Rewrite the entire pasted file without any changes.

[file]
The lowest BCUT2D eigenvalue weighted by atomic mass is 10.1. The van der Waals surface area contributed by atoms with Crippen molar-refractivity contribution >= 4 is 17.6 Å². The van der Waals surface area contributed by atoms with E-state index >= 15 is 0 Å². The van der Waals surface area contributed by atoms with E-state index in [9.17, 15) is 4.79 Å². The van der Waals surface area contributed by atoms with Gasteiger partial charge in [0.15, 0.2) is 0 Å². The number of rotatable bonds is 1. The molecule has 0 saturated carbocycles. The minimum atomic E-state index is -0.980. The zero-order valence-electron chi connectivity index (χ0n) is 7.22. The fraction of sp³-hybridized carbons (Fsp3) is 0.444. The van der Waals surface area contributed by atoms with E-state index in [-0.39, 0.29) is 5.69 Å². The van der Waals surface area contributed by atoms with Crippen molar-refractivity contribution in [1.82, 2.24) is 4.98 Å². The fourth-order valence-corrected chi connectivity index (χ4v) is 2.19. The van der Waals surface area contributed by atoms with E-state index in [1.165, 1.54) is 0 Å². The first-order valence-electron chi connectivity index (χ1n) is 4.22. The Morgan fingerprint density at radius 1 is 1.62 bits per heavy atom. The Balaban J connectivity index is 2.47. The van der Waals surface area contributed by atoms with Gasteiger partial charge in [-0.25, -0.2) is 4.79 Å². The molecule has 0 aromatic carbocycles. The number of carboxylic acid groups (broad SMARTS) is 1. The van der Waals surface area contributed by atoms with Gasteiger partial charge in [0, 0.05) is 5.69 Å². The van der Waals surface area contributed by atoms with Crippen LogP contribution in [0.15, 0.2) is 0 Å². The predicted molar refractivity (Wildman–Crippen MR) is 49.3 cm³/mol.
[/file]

The lowest BCUT2D eigenvalue weighted by atomic mass is 10.1. The van der Waals surface area contributed by atoms with Crippen molar-refractivity contribution >= 4 is 17.6 Å². The van der Waals surface area contributed by atoms with E-state index >= 15 is 0 Å². The van der Waals surface area contributed by atoms with E-state index in [9.17, 15) is 4.79 Å². The van der Waals surface area contributed by atoms with Gasteiger partial charge in [0.15, 0.2) is 0 Å². The number of rotatable bonds is 1. The molecule has 0 saturated carbocycles. The minimum atomic E-state index is -0.980. The zero-order valence-electron chi connectivity index (χ0n) is 7.22. The fraction of sp³-hybridized carbons (Fsp3) is 0.444. The van der Waals surface area contributed by atoms with E-state index in [-0.39, 0.29) is 5.69 Å². The van der Waals surface area contributed by atoms with Crippen molar-refractivity contribution in [1.82, 2.24) is 4.98 Å². The fourth-order valence-corrected chi connectivity index (χ4v) is 2.19. The van der Waals surface area contributed by atoms with E-state index in [1.165, 1.54) is 0 Å². The first-order valence-electron chi connectivity index (χ1n) is 4.22. The Morgan fingerprint density at radius 1 is 1.62 bits per heavy atom. The Balaban J connectivity index is 2.47. The van der Waals surface area contributed by atoms with Gasteiger partial charge in [-0.25, -0.2) is 4.79 Å². The molecule has 0 aromatic carbocycles. The number of carboxylic acid groups (broad SMARTS) is 1. The van der Waals surface area contributed by atoms with Gasteiger partial charge in [0, 0.05) is 5.69 Å². The van der Waals surface area contributed by atoms with Crippen LogP contribution in [0.15, 0.2) is 0 Å². The predicted molar refractivity (Wildman–Crippen MR) is 49.3 cm³/mol.